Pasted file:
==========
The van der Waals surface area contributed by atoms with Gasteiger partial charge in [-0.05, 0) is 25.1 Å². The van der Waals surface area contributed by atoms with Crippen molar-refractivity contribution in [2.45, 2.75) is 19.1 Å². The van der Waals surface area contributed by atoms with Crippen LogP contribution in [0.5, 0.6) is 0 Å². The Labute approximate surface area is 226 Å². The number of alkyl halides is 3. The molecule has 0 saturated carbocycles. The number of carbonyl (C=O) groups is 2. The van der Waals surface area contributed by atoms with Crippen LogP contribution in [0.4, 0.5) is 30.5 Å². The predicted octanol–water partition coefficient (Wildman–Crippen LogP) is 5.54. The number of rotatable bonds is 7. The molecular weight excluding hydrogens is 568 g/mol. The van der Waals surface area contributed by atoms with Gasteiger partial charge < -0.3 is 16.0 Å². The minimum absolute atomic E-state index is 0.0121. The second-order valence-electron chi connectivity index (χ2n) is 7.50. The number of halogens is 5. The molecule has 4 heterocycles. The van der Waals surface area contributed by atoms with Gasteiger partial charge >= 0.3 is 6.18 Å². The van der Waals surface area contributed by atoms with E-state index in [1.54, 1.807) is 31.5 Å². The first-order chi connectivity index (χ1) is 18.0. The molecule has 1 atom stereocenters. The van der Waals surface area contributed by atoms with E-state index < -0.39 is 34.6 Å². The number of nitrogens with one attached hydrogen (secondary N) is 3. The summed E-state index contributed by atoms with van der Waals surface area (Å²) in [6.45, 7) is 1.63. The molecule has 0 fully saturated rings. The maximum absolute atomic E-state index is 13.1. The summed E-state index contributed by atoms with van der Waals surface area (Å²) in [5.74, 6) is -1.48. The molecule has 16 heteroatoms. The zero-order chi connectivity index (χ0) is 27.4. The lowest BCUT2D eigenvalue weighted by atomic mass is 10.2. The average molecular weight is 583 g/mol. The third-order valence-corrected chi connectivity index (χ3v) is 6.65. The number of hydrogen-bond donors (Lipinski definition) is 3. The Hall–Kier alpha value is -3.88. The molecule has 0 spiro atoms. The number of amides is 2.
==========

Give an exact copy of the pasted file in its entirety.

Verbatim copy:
The van der Waals surface area contributed by atoms with Gasteiger partial charge in [-0.05, 0) is 25.1 Å². The van der Waals surface area contributed by atoms with Crippen molar-refractivity contribution in [2.45, 2.75) is 19.1 Å². The van der Waals surface area contributed by atoms with Crippen LogP contribution in [0.5, 0.6) is 0 Å². The Labute approximate surface area is 226 Å². The number of alkyl halides is 3. The molecule has 0 saturated carbocycles. The number of carbonyl (C=O) groups is 2. The van der Waals surface area contributed by atoms with Crippen LogP contribution in [0.4, 0.5) is 30.5 Å². The predicted octanol–water partition coefficient (Wildman–Crippen LogP) is 5.54. The number of rotatable bonds is 7. The molecular weight excluding hydrogens is 568 g/mol. The van der Waals surface area contributed by atoms with Gasteiger partial charge < -0.3 is 16.0 Å². The minimum absolute atomic E-state index is 0.0121. The second-order valence-electron chi connectivity index (χ2n) is 7.50. The number of halogens is 5. The molecule has 4 heterocycles. The van der Waals surface area contributed by atoms with Gasteiger partial charge >= 0.3 is 6.18 Å². The van der Waals surface area contributed by atoms with E-state index in [1.54, 1.807) is 31.5 Å². The first-order chi connectivity index (χ1) is 18.0. The molecule has 1 atom stereocenters. The van der Waals surface area contributed by atoms with E-state index < -0.39 is 34.6 Å². The number of nitrogens with one attached hydrogen (secondary N) is 3. The summed E-state index contributed by atoms with van der Waals surface area (Å²) in [6.45, 7) is 1.63. The molecule has 0 fully saturated rings. The maximum absolute atomic E-state index is 13.1. The summed E-state index contributed by atoms with van der Waals surface area (Å²) in [5.74, 6) is -1.48. The molecule has 16 heteroatoms. The zero-order chi connectivity index (χ0) is 27.4. The lowest BCUT2D eigenvalue weighted by atomic mass is 10.2. The average molecular weight is 583 g/mol. The third-order valence-corrected chi connectivity index (χ3v) is 6.65. The number of hydrogen-bond donors (Lipinski definition) is 3. The Hall–Kier alpha value is -3.88. The molecule has 0 spiro atoms. The number of amides is 2.